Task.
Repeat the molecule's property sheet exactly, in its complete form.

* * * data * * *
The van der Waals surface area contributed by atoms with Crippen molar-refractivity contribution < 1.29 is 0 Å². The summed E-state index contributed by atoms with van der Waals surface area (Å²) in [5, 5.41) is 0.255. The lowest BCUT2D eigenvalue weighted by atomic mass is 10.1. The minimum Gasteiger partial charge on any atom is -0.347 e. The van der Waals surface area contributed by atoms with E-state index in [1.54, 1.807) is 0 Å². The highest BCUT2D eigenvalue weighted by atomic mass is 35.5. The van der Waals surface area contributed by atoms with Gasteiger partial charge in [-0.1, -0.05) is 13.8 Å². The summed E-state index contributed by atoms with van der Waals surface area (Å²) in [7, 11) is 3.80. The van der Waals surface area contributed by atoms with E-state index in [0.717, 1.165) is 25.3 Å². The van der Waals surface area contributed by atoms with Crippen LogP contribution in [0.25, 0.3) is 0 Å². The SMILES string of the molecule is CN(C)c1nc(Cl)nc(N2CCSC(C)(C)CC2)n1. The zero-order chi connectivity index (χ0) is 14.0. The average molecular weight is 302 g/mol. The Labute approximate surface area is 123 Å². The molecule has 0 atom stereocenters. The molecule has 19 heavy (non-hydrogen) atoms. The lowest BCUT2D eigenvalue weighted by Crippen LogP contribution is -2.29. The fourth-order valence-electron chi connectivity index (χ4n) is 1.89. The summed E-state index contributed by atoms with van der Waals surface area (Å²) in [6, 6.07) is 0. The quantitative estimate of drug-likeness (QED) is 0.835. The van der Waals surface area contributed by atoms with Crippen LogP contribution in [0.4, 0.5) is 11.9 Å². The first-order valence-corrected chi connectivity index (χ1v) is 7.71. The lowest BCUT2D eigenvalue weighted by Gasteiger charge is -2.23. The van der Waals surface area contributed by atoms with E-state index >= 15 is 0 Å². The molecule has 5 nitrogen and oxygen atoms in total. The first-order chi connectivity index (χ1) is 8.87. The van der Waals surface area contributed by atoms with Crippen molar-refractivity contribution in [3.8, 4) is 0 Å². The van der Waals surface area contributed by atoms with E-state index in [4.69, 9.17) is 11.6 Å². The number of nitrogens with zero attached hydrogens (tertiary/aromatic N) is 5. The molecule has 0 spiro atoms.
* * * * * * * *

The van der Waals surface area contributed by atoms with Crippen molar-refractivity contribution < 1.29 is 0 Å². The summed E-state index contributed by atoms with van der Waals surface area (Å²) in [5, 5.41) is 0.255. The lowest BCUT2D eigenvalue weighted by atomic mass is 10.1. The minimum Gasteiger partial charge on any atom is -0.347 e. The van der Waals surface area contributed by atoms with E-state index in [1.54, 1.807) is 0 Å². The highest BCUT2D eigenvalue weighted by atomic mass is 35.5. The van der Waals surface area contributed by atoms with Gasteiger partial charge in [-0.1, -0.05) is 13.8 Å². The summed E-state index contributed by atoms with van der Waals surface area (Å²) in [7, 11) is 3.80. The van der Waals surface area contributed by atoms with E-state index in [0.717, 1.165) is 25.3 Å². The van der Waals surface area contributed by atoms with Crippen LogP contribution in [0.25, 0.3) is 0 Å². The SMILES string of the molecule is CN(C)c1nc(Cl)nc(N2CCSC(C)(C)CC2)n1. The zero-order chi connectivity index (χ0) is 14.0. The average molecular weight is 302 g/mol. The Labute approximate surface area is 123 Å². The molecule has 0 atom stereocenters. The molecule has 19 heavy (non-hydrogen) atoms. The lowest BCUT2D eigenvalue weighted by Crippen LogP contribution is -2.29. The fourth-order valence-electron chi connectivity index (χ4n) is 1.89. The summed E-state index contributed by atoms with van der Waals surface area (Å²) in [6, 6.07) is 0. The quantitative estimate of drug-likeness (QED) is 0.835. The van der Waals surface area contributed by atoms with Crippen LogP contribution in [0.4, 0.5) is 11.9 Å². The first-order valence-corrected chi connectivity index (χ1v) is 7.71. The lowest BCUT2D eigenvalue weighted by Gasteiger charge is -2.23. The van der Waals surface area contributed by atoms with E-state index >= 15 is 0 Å². The molecule has 5 nitrogen and oxygen atoms in total. The first-order chi connectivity index (χ1) is 8.87. The van der Waals surface area contributed by atoms with Crippen molar-refractivity contribution in [3.8, 4) is 0 Å². The van der Waals surface area contributed by atoms with E-state index in [4.69, 9.17) is 11.6 Å². The number of nitrogens with zero attached hydrogens (tertiary/aromatic N) is 5. The molecule has 0 spiro atoms.